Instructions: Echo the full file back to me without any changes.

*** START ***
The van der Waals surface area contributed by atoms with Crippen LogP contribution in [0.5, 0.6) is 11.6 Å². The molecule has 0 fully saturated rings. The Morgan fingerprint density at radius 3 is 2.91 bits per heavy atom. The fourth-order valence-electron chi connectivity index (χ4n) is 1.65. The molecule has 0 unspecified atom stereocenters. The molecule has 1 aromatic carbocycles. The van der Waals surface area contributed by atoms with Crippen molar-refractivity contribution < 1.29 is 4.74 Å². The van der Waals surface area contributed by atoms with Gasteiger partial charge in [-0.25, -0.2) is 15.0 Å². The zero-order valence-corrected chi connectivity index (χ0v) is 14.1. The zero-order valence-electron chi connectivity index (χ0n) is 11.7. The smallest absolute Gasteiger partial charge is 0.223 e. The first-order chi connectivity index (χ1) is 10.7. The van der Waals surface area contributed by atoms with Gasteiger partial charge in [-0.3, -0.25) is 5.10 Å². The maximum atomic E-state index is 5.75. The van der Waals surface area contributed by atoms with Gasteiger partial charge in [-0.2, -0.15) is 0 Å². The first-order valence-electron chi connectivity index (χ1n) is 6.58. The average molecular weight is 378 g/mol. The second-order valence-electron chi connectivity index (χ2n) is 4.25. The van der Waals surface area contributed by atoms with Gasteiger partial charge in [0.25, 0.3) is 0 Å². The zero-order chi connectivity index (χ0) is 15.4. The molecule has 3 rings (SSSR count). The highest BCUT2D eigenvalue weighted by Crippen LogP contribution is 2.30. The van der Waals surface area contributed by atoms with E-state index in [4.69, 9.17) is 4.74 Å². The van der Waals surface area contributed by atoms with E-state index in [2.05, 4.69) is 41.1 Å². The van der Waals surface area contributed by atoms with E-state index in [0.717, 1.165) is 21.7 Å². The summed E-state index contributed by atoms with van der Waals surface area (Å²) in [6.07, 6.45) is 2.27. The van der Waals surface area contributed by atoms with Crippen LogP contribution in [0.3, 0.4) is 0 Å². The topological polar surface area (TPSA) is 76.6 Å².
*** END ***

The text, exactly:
The van der Waals surface area contributed by atoms with Crippen LogP contribution in [0.5, 0.6) is 11.6 Å². The molecule has 0 fully saturated rings. The Morgan fingerprint density at radius 3 is 2.91 bits per heavy atom. The fourth-order valence-electron chi connectivity index (χ4n) is 1.65. The molecule has 0 unspecified atom stereocenters. The molecule has 1 aromatic carbocycles. The van der Waals surface area contributed by atoms with Crippen molar-refractivity contribution < 1.29 is 4.74 Å². The van der Waals surface area contributed by atoms with Gasteiger partial charge in [-0.25, -0.2) is 15.0 Å². The zero-order valence-corrected chi connectivity index (χ0v) is 14.1. The zero-order valence-electron chi connectivity index (χ0n) is 11.7. The smallest absolute Gasteiger partial charge is 0.223 e. The first-order chi connectivity index (χ1) is 10.7. The van der Waals surface area contributed by atoms with Gasteiger partial charge in [-0.3, -0.25) is 5.10 Å². The maximum atomic E-state index is 5.75. The van der Waals surface area contributed by atoms with Gasteiger partial charge in [-0.2, -0.15) is 0 Å². The first-order valence-electron chi connectivity index (χ1n) is 6.58. The average molecular weight is 378 g/mol. The second-order valence-electron chi connectivity index (χ2n) is 4.25. The van der Waals surface area contributed by atoms with Gasteiger partial charge in [0.25, 0.3) is 0 Å². The zero-order chi connectivity index (χ0) is 15.4. The molecule has 3 rings (SSSR count). The highest BCUT2D eigenvalue weighted by Crippen LogP contribution is 2.30. The van der Waals surface area contributed by atoms with E-state index in [4.69, 9.17) is 4.74 Å². The van der Waals surface area contributed by atoms with E-state index in [2.05, 4.69) is 41.1 Å². The van der Waals surface area contributed by atoms with E-state index in [0.717, 1.165) is 21.7 Å². The summed E-state index contributed by atoms with van der Waals surface area (Å²) in [6.07, 6.45) is 2.27. The van der Waals surface area contributed by atoms with Crippen LogP contribution in [0.3, 0.4) is 0 Å². The topological polar surface area (TPSA) is 76.6 Å².